Commentary

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    Sep 02, 2003 | Dennis Smith
    The bill is the most common communication tool with customers. In fact, for many customers, the bill is the only link to their utility. These are the customers who pay on time and never call except when there is an outage or some other emergency; they are the mass market customers who cost the utility the least.
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    Aug 29, 2003 | Peter Manos
    Faced with regulatory and economic uncertainties, utilities have fallen into two camps—those that have taken a “wait and see” approach and those that have taken an “act as if” approach. The latter strategy, simply put, involves the utility putting systems in place now that will enable it to meet future regulatory, economic or other conditions, even though those conditions may not yet be present.
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    Aug 27, 2003 | Andrew Weissman
    As President Bush and others have commented, last week's Black-Out provides a fairly stark wake up call, reminding us how essential reliable electricity supply is to the functioning of our economy and revealing how vulnerable the Grid is to large-scale failures. It is important, therefore, that we not be afraid to ask tough questions regarding what occurred and the actions required to prevent such failures from occurring again in the future.
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    Aug 26, 2003 | Dennis Smith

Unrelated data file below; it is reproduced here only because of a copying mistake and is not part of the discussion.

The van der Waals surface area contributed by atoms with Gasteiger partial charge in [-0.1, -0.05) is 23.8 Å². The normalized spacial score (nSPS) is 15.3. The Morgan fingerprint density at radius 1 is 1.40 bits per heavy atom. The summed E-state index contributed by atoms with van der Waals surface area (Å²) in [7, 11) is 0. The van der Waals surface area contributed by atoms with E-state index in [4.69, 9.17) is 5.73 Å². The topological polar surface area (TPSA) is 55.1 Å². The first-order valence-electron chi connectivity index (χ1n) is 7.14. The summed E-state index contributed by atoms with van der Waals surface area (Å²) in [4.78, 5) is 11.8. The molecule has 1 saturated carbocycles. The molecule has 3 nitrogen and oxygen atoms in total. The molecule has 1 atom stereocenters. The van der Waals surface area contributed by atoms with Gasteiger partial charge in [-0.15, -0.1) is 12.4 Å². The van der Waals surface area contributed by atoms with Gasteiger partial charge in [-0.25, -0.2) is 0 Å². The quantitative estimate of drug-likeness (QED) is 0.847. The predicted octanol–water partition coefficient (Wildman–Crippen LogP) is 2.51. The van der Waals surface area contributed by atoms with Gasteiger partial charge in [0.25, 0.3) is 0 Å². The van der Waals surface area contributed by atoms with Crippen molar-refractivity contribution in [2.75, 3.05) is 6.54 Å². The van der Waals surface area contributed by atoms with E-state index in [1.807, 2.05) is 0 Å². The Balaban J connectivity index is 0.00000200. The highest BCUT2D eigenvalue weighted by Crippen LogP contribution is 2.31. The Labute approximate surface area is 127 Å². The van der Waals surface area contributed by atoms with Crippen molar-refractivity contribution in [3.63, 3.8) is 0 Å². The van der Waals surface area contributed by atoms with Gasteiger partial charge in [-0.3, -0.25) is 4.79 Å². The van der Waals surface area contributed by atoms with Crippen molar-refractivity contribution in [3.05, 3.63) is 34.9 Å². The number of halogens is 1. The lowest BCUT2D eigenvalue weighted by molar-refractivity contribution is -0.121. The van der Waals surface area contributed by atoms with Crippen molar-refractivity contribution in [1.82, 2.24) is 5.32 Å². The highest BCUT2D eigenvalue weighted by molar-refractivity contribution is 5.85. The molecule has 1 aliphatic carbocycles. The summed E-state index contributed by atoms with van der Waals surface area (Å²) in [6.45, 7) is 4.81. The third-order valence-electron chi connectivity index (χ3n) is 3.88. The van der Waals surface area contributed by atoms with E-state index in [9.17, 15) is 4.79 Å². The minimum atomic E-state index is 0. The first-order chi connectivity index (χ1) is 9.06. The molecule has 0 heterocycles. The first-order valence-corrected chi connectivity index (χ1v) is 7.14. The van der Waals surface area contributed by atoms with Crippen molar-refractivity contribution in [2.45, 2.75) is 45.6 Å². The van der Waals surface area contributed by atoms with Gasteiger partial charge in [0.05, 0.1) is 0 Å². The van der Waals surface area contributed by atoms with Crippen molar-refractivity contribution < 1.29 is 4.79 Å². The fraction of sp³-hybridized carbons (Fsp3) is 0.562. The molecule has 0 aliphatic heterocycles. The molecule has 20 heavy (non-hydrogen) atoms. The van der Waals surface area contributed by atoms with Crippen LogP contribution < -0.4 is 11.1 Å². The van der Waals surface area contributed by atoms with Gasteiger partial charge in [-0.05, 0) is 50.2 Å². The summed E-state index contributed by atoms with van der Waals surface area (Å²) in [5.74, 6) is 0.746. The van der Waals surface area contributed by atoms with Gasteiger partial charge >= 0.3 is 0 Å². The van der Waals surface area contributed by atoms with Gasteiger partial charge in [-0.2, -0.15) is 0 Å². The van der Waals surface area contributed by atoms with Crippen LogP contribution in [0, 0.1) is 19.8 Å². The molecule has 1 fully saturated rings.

With the much ballyhooed failures of energy industry restructuring, i.e. California, Enron, etc., some have declared customer relationship management (CRM) initiatives in the utility industry dead. That may be true in some cases, but it all comes down to how one defines CRM.
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    Aug 20, 2003 | Tim Huneycutt
    The vast majority of energy management activities are based on the financial impact they will have on the company. Today’s rapidly evolving energy markets are forcing enterprises to consider new ways to centrally manage the energy portfolio of the company.
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    Aug 20, 2003 | Charles Cutsforth
    None of us has to be reminded of the emphasis being placed on securing energy control system networks. Best practices from the IT world are finding their way into the increasingly far-flung networks that manage energy infrastructure. However, dial-up connections have historically been the “Elephant in the Room”, the threat that no one wants to talk about.
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    Aug 18, 2003 | Dennis Smith
    A slow moving economy and industry upheaval have created a tough market for utility industry customer information systems vendors in recent years, but leading players have managed to survive and even move forward.
  • Aug 14, 2003 | Richard Baxter
    Energy storage technologies are emerging as promising solutions to many of the most intractable transmission and distribution issues today. As the electrical industry gears up to power the US economy out of recession, many of the volatility and uncertainty issues facing the electricity market will reemerge—making leaders in the field aware that the industry lacks something that other commodity markets have: the flexibility, security, and reliability provided by storage.
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    Aug 12, 2003 | Cameron Burns
    Last year, an English computer enthusiast who uses the online alias Trubador pulled his PC apart, removed the fans, attached a bundle of coins to the top of the Athlon XP1500+ chip (to act as a heatsink), and turned the machine on.
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    Aug 08, 2003 | Scott Rouse
    The marketplace is quick to adapt, and astute customers are searching out best practices to increase their competitive advantage in a market that is becoming increasingly deregulated. In many jurisdictions where markets have opened, energy prices are changing so rapidly that traditional energy management practices are no longer adequate.